In large buildings, the conventional strategy for cooling individuals has been to employ many commonly available small diameter indoor fans. Small diameter fans have been favored over large diameter fans primarily because of physical constraints. In particular, large diameter fans require specially constructed high-strength light-weight blades that can withstand large stresses caused by significant gravitational moments that increase with an increasing blade length to width aspect ratio. In addition, the fact that the rotational inertia of the fan increases with the square of the diameter requires the use of high torque producing gear reduction mechanisms. Moreover, drive-train components are highly susceptible to mechanical failure due to the very large torques produced by conventional electric motors during their startup phase.
A drawback of using a conventional small diameter fan to create a continuous flow of air is that the resulting airflow dramatically decreases at downstream locations. This is due to the conical nature of the airflow combined with the relatively small mass of air that is contained in the airflow in comparison to resistive drag forces acting at the edge of the cone. To achieve a sufficient airflow in a large non-insulated building, a very large number of small diameter fans would be required. However, the large amount of electrical power required by the simultaneous use of these devices in great numbers negates their advantage as an inexpensive cooling system. Moreover, the use of many fans in an enclosed space can also result in increased air turbulence that can actually decrease the air flow in the building thereby decreasing the cooling effect of the fan.
To achieve a sufficient airflow in large buildings without relying on an impractically large number of small diameter fans, a small number of small diameter fans are typically operated at very high speeds. However, although these types of fans are capable of displacing a large amount of air in a relatively small amount of time, they do so in an undesirable manner. In particular, a small high speed fan operates by moving a relatively small amount of air at a relatively high speed. Consequently, the speed of the airflow adjacent the fan and the level of noise produced are both very high. Furthermore, lighter weight objects, such as papers, may get displaced by the high speed air flow, thus causing a major disruption to the work environment.
Another problem with high speed fans is that they are inefficient at entraining a large enclosed volume of air in a steady continuous airflow pattern. In particular, assuming a best case scenario of laminar airflow, the power consumption of a fan is proportional to the cube of the airspeed produced by the fan. Consequently, an electrically driven high speed fan having a corresponding high speed airflow consumes electrical power at a relatively large rate. Furthermore, the effects of turbulence, which become more pronounced as the speed of the airflow increases, cause the translational kinetic energy associated with the airflow of a high speed fan to be dissipated within a relatively small volume of air. Consequently, even though a relatively large amount of electrical power is consumed by the high speed fan, negligible airflows are produced at locations that are distant from the fan.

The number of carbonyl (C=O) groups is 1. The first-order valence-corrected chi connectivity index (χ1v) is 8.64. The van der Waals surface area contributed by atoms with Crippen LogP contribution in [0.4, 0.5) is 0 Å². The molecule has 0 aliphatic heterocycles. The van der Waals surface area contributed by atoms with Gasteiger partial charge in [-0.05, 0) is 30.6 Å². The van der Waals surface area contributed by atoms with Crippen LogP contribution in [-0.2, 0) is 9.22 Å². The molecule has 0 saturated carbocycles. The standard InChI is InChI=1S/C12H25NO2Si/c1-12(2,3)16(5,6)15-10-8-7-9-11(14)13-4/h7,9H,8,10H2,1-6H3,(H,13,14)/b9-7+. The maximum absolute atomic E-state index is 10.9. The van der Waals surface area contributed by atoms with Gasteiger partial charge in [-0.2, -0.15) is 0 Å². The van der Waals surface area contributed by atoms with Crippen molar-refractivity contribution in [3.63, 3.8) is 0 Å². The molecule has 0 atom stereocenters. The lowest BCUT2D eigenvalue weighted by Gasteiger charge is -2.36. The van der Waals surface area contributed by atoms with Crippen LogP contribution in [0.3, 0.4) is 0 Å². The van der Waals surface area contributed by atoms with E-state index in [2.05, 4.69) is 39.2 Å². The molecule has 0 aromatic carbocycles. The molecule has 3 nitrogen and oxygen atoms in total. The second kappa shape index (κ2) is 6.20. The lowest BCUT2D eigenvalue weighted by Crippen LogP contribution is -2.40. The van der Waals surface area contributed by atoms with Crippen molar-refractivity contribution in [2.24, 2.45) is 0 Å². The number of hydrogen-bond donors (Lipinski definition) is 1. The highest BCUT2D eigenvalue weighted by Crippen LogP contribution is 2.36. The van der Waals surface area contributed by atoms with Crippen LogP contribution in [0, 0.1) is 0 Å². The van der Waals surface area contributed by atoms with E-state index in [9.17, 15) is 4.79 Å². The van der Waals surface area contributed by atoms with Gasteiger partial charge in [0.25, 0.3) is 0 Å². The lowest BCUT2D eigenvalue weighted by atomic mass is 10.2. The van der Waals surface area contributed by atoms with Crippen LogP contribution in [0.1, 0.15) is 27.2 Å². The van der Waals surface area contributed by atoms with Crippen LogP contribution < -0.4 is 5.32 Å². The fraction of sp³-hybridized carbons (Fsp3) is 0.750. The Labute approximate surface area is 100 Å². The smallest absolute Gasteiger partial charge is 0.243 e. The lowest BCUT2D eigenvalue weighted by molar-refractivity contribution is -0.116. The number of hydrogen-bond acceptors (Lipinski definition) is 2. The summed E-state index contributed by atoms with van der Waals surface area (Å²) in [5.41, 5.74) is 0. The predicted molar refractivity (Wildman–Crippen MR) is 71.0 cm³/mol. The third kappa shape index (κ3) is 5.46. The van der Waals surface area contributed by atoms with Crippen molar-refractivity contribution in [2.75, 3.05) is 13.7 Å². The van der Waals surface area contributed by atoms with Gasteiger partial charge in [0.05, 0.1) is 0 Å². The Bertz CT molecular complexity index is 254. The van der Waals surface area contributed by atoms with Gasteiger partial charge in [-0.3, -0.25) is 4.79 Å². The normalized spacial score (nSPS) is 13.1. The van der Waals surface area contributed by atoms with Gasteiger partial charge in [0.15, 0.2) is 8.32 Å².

To overcome insufficient airflow problems, larger numbers of high speed fans are sometimes used. However, this solution increases the ambient noise and operating costs even further. In addition, regions of fast moving air are expanded, thus increasing the risk of injury to exposed individuals. In particular, if the air is moving fast enough, foreign objects can become airborne, thus causing a hazardous situation. Papers and other light objects can also be greatly effected. Moreover, if the air temperature is above the skin temperature of an individual, then air moving faster than what is needed to break up the boundary layer actually reduces the cooling effect due to the increased rate of heat flow from the higher temperature air to the lower temperature skin of the individual.
In addition to cooling, fans are also relied upon in ventilation systems that serve to remove airborne contaminants such as exhaust or smoke. Typical ventilation systems consist of a set of high speed fans located at the perimeter of the structure. However, the previously mentioned problems of high speed fans apply to high speed ventilation fans. The most serious problem is that some areas inside the structure are not properly ventilated.
To improve ventilation, high speed indoor fans are sometimes used to distribute contaminants throughout the entire volume of a structure. However, the same limitations of high speed indoor fan systems described earlier apply to the problem of ventilation. In particular, high speed indoor fans are loud, inefficient, provide an insufficient airflow to some regions, and provide an undesirably large airflow to others.